Still, Brian and I were determined. So we quickly squashed down our near-pathological fear of dump trucks and swam towards the magnificent creature.

My Broken State, Part II

There will be plenty more where this comes from, sad to say.

Good posting on Calitics today by Robert Cruickshank about why raising taxes is preferable to (the inevitable, common wisdom) cutting spending (credit to Atrios, an actual economist, for pointing it out). Short take:
How will budget cuts help promote economic growth?

It's a question that I rarely ever see asked, and one that is never answered, certainly not in a state where the conventional wisdom is that revenue increases are impossible, even though we've never tried to make them happen. Instead the supposed "political reality" of no new taxes is trumping the economic reality that taxes are preferable to spending cuts in a recession. The result is that spending cuts are treated as inevitable even though they are a sure path to Depression.

I'm not saying he's absolutely right or anything, but I'd say it's a clear sign of how broken things are that no one is even raising the question as part of the "debate" on what to do about the broken budget.

Here's a hint for those in the state legislature: You can't win if you don't even play the game. It's unclear that they even know they're supposed to be in one.

Monday, June 08, 2009

Happy World Oceans Day!

Just a quick post because I'm busy, but I wanted to make sure I mentioned World Oceans Day. This year marks the first time World Oceans Day is an officially-recognized, international holiday.

The short history is that Canada proposed World Ocean Day in 1992 at the Earth Summit, and various folks have been celebrating and observing it for a number of years (including local celebrations coordinated by a group I work with, COARE). Just this year the United Nations declared World Oceans Day (including adding the "s" to "Ocean") as a worldwide holiday to celebrate the ocean.

So take a moment today to ponder the ocean that covers nearly 3/4 of the surface of our planet. This is not a political event or an excuse to support a particular cause. The ocean means something different to everyone, but it's also critically important to everyone in the world. So regardless of whether you agree with my particular issues (such as shark conservation, marine protected areas, ocean-bound waste, marine mammal conservation, coral reef protection), this is a great day to think about what the ocean means to you and your life, and think about what you can do for it.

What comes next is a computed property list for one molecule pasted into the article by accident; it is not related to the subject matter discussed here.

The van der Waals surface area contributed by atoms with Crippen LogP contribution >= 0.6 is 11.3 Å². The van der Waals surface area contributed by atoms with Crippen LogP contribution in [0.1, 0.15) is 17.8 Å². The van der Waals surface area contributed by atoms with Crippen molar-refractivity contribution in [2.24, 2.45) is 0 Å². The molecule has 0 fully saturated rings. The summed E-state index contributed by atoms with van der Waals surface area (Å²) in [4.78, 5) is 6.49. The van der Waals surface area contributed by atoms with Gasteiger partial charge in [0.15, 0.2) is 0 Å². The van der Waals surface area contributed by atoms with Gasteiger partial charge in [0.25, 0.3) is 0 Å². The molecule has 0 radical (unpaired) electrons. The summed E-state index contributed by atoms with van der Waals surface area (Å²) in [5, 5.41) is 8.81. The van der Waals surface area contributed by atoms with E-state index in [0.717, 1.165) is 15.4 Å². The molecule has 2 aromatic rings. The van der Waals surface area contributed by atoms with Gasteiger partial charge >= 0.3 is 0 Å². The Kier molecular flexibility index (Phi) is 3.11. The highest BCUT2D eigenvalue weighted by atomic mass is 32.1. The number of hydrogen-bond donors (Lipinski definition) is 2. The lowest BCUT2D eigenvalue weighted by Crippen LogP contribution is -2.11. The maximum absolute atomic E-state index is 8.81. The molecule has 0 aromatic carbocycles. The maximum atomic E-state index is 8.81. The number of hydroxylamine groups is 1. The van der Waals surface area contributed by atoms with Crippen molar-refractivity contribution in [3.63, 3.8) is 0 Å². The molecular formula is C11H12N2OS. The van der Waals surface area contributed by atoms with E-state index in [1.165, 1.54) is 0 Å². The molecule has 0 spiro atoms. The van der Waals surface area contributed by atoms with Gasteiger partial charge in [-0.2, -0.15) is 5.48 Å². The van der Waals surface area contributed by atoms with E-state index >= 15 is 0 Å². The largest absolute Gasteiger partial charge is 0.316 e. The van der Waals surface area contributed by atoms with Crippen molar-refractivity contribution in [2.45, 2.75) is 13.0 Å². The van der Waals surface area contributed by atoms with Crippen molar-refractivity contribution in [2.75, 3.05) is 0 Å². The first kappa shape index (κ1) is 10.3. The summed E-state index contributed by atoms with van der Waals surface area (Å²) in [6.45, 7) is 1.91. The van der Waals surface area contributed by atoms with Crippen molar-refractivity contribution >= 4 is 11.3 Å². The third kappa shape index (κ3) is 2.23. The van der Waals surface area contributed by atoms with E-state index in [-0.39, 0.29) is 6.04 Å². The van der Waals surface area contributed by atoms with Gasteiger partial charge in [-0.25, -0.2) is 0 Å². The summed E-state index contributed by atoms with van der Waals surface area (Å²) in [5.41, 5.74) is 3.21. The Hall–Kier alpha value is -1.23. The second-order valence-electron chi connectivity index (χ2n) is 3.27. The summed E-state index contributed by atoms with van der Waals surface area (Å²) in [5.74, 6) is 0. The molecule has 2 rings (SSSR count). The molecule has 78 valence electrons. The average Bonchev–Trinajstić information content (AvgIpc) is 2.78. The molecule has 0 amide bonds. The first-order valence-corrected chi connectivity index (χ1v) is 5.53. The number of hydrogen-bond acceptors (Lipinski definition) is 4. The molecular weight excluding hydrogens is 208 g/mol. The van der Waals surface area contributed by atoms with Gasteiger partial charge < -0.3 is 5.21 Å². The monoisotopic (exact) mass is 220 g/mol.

Thursday, June 04, 2009

Portrait of an Obscure Vegetable

My friend Rod passed this along. I thought it was relatively hilarious:
In our last episode of “Weird Veggies I Have Known and Learned to Love”, we talked kohlrabi; today it’s that ‘not quite celery – where’s the beet’ thing called Swiss Chard. Chard suffers from a branding problem - how good does it feel saying the word “chard”?
I think my favorite bit is the notion that someone has a series of "Weird Veggies I Have Known," etc. But I'm unclear on what's so unpleasant about that particular name.

And this:
Try it. Then try it again. Learn to like chard. If you have to tell yourself ‘It’s good for me’, then so be it. It IS good for you. Put more colorful and flavorful veggies into your diet. It really IS good for you.
I have a confession: I've never liked the stuff, myself. But it is very good for you. You should buy it or grow it and eat it. Lots of it.

This post reminded me of a column by Gerald Nachman I read back when I was in high school. (I had no idea he was from Oakland!) I believe it started with the sentence, "Unfortunately, chard is very good for you." It later quoted laboratory rats who were part of FDA tests as saying "I'd rather be dead than eat this stuff anymore." Quite humorous.

Anyway, chard is a fine vegetable and gets a bad rap. Just because I don't like it, there's no reason you shouldn't eat a lot of it. Now go and be healthy.